How mindful leadership drives organizational success
Welcome to this course! We’re excited to have you on board. Over the next ten days, you’re going to learn how to be a more mindful leader.
We’re going to start by looking at how mindful leadership drives organizational success.
Let’s get started!
So what is mindful leadership?
Mindfulness has become a well-worn concept over the past few years, with “Mindfulness and…” books written about any number of subjects—books that are wise, valuable, and interesting, to be sure.
Indeed, there seems to be nothing to which mindfulness cannot be applied. And that’s true; mindfulness can be brought to any aspect of life. But this needs to be done…mindfully. With understanding. With a clear sense of what is at the core of mindfulness.
Bill George offers a simple definition of mindfulness: “The awareness of one’s mental processes and the understanding of how one’s mind works.” A simple and yet also highly demanding definition.
A less demanding definition is that mindfulness is a “simple yet effective form of meditation.” Meditation is not the only path to mindfulness; people also increase their mindfulness through yoga, prayer, introspective discussions, therapy, and reflective discussions.
This matters for leadership because of the key role leaders play in setting direction—in asking “why?” This comes best and most authentically from a place of self-awareness. This place is a place reached by mindfulness. Mindful leaders are good leaders.
Bill George writes the following of mindful leadership:
Mindful leadership is a secular idea that enables people to sustain effective leadership throughout their lifetimes. It enables them to be fully present, aware of themselves and their impact on other people, and focused on achieving the goals of their organizations. Mindful leadership aims to develop self-aware and compassionate leaders by combining Western understanding of authentic leadership with Eastern wisdom about the mind, developed from practices that have been used for thousands of years.
It is important that mindful leaders practice mindfulness. And there’s no one-size-fits-all way to do this. They can meditate, practice yoga, pray, or participate in other activities that create mindfulness. Mindful leaders do not simply adopt a set of characteristics, but rather the characteristics come from the practice. Mindfulness is more than just this regular practice, though. It is about learning to focus awareness in any given moment—becoming conscious of thoughts, emotions, and sensations in the body so as to be completely engaged in the present. A combination of a committed practice to enhance mindfulness and focusing attention on daily tasks is important as a leader so that we are consistently composed and calm—even in the face of difficult situations.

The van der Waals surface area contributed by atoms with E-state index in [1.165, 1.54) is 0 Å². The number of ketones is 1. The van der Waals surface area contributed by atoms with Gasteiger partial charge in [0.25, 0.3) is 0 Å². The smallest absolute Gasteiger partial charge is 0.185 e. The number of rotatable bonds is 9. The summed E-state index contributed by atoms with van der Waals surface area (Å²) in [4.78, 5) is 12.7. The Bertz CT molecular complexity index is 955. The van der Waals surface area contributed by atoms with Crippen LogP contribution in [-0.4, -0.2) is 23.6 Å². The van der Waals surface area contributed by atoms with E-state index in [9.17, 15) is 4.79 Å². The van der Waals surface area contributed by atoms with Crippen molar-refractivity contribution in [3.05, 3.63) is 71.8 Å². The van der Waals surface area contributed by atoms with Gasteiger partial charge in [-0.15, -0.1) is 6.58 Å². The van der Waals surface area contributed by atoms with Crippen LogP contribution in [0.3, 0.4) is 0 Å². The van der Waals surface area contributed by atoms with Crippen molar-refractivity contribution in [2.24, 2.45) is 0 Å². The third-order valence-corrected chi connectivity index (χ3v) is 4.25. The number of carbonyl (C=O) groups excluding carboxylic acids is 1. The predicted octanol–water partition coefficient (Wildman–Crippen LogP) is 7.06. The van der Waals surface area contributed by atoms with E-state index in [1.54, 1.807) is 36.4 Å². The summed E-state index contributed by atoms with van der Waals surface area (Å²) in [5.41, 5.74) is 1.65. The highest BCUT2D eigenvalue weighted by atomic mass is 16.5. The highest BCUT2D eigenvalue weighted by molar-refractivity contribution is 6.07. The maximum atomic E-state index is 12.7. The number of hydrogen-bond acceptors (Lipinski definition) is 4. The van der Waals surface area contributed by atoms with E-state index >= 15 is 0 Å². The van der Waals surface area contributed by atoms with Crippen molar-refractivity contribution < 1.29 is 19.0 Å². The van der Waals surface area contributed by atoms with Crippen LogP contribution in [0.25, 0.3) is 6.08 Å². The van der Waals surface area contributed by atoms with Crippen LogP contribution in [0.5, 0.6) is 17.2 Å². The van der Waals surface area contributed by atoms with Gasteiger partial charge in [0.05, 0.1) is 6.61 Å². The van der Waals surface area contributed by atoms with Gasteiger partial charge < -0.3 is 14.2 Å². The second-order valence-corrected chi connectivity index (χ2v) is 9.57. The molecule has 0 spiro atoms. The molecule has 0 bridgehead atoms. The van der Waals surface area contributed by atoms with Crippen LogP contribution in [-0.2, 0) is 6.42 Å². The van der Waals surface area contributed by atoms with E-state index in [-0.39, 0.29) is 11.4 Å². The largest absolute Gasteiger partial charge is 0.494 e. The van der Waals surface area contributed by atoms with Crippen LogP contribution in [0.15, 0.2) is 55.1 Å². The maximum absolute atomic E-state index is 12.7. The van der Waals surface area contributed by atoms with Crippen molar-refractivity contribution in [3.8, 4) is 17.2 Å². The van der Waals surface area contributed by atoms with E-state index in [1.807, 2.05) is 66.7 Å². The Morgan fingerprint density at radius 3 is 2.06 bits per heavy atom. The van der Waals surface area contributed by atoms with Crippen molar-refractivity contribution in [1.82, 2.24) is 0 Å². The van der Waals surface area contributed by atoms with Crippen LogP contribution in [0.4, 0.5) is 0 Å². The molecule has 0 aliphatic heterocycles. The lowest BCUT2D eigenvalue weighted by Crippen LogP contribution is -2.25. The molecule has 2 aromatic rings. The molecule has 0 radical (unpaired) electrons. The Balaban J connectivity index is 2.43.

Key characteristics of mindful leaders
The literature on mindful leadership suggests some key characteristics of mindful leaders:
• Have leadership presence
• Are fully present in the moment
• Cultivate focus, clarity, and creativity
• Are self-aware, with a strong understanding of themselves
• Are willing to be open-hearted and compassionate
• Are aware of their impact on other people
• Focus on achieving the goals of their organization
When applying a mindful leadership approach, the results for an organization are demonstrable. A program developed around mindfulness principles, called the Personal Excellence Program (PEP), conducted an independent impact study to measure the results of the program after three years of operation. It found significant and measureable benefits for productivity, employee and customer satisfaction, and a high return on investment.
This connection isn’t a surprise. Mindful leaders engage individuals effectively to achieve high performance outcomes, connect with the individual’s sense of identity, understand their rationale for committed action, and model behaviors that drive elite performance. In acting in the present moment, mindful leaders foster a culture that enhances consistent performance and attains organizational outcomes.
Mindful leaders enhance performance of their personnel through a variety of mechanisms that underpin any organization’s capacity to achieve success. Rather than being outcome-focused, these leaders are focused on the present moment, effectively engaging in appropriate decision-making for the good of individuals and the organization to achieve success.
Productivity, satisfaction, innovation, focus. Culture. Compassion. These are the attributes that mindful leadership fosters in a workplace—all attributes that are essential to workplaces across all sectors. Tomorrow, we’ll look at the critical capabilities of mindful leaders.
“Not life, but good life, is to be chiefly valued.” — Socrates
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